BY RYAN KARTJE
Managing Sports Editor
Published November 4, 2010
It was just a bruise here, a sore muscle there. But now he’s hurt all the time, he’s always in pain. What’s going on? Can he keep getting back up?
The story behind the Daily's trip to Deerfield Beach
Managing Photo Editor Max Collins and Managing Sports Editor Ryan Kartje sit down with Daily Editor in Chief Jacob Smilovitz to discuss their recent trip to report on Denard Robinson's upbringing in Deerfield Beach, Florida.
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She can only stare at the screen while coaches and trainers surround her son. When he was growing up, she was always hovering. She barely let him ride with his peewee team 200 miles up the road to Sarasota. Now, he’s across the country, hurting, and she can’t help.
“I know he just wants to get in so bad,” she says.
Denard continued to grow, kept getting better, moving from dragging a tire on the pavement to the baseball diamond track practices to the Friday night lights of Broward County. In two years as Deerfield’s quarterback, coach Art Taylor drilled a mantra into Denard and his teammates, like they were his troops. He called, they responded on command.
“A man is determined by how he handles…”
“Adversity,” they’d respond.
It was the lodestar of Taylor’s teams. It was something Taylor made Denard understand in his junior year of high school, as life was about to reinforce a familiar lesson.
The night of the Florida state semifinals, Denard looked across the line of scrimmage at the titans of Broward County football — Miami Northwestern, the No. 1 high school team in the nation. He was on fire though. He knew it. Everyone knew it. Two minutes remained and his team led by three. Now, on fourth down, everything he’d worked for was just one yard away — one yard to put away the game.
They had it in the bag. Just one more yard and they’re on their way to the state finals. Taylor sent him the call: quarterback sneak, up the middle. It was his play, the one he had called for himself so many times in peewee.
But he snapped the ball, and everything collapsed. He ran into a brick wall and couldn’t push forward anymore. He had failed. Turnover on downs. He walked off the field furious, a failure.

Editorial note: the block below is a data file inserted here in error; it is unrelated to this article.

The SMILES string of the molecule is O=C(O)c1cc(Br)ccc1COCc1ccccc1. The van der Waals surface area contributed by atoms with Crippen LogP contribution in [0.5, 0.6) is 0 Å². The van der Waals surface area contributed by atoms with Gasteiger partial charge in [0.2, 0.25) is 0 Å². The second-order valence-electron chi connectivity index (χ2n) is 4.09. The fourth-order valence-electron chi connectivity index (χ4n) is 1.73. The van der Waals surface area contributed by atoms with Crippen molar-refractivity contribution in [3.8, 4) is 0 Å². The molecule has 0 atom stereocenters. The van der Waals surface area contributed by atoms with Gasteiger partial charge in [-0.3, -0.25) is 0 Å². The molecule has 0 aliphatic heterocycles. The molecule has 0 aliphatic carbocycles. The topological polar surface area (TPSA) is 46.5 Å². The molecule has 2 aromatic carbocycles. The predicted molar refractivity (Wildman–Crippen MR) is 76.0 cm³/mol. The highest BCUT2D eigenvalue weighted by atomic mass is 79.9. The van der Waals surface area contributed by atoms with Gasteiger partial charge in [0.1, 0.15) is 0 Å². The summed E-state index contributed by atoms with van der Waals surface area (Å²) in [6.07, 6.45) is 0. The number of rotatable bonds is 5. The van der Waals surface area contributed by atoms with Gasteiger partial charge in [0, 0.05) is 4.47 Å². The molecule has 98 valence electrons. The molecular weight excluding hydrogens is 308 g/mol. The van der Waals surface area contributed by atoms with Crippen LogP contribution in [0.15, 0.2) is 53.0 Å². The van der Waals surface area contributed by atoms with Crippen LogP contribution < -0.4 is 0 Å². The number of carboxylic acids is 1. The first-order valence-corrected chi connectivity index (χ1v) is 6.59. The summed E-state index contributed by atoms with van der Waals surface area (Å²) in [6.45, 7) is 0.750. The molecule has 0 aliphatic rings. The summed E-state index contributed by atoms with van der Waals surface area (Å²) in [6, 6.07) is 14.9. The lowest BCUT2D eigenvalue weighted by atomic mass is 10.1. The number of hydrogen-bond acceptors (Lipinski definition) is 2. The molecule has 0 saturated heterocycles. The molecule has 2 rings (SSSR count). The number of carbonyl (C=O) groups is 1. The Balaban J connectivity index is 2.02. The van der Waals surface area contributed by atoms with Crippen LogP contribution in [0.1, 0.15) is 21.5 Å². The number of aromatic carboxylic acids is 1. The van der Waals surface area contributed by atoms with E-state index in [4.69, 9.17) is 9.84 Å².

Jacory Harris, Northwestern’s quarterback, marched his team down the field on a two-minute, 99-yard drive. The win would’ve been legendary. But it was gone. A few days later, Denard hadn’t said much. Taylor called him into his office to go over the film, but he could barely watch.
You should’ve looked before the snap, Taylor told him. He saw then that the right side was wide open. His heart sank.
Denard stormed out of the room.
He had failed. But he had learned something from this pain, just as he had learned as an 11-year-old boy. He would get better. He had to get better. This would make him stronger.
He held all of these lessons close. Don’t stop pulling the tire. Just 40 more yards. Don’t stop coming from behind: elbows, control, focus. Elbows, control, focus. He left Coach's office stronger that day, obsessing, replaying and dreaming. He wanted another shot. Next time, he’d fight harder.
The end of the game nears. The party winds down as the sun begins to set. Denard Robinson isn’t coming back today. His shoulder is too sore.
In Ann Arbor, the questions pick up where they left off, louder now than before: Will he be back? Can he fight through another injury? Through failure? Can he carry this team on his back?
His parents see him as he paces the sidelines. They stare at the box in the middle of the garage, finally calm. Dorothea and Thomas have been apart all afternoon, on opposite sides of the tailgate, left alone to their worries and their pride. But in the game’s final moments, they find each other. Dorothea stands behind Thomas and puts her hands on his shoulders, and they look at their son.
The questions may continue in Ann Arbor, but here, they have some answers. They can’t teach or protect him here, but they can see in his eyes and hear in his voice that he has learned all the lessons. The answers are in all the things they’ve watched him go through. They remember the determination in his face as a little boy, dragging a tire half his size. They remember that single yard.
Mom and dad continue to wait. She checks her phone for a message. She doesn’t have any. She checks again. Still nothing.
Thomas checks his phone and notices a text message from Denard’s brother Daniel who is in Ann Arbor. “Daniel says he’s going to be fine,” he tells her. But that’s not enough for mom. She’s waiting to hear from her son, like she does after every game.
The phone vibrates, and her eyes focus on the words. She smiles slightly. The tension leaves her face.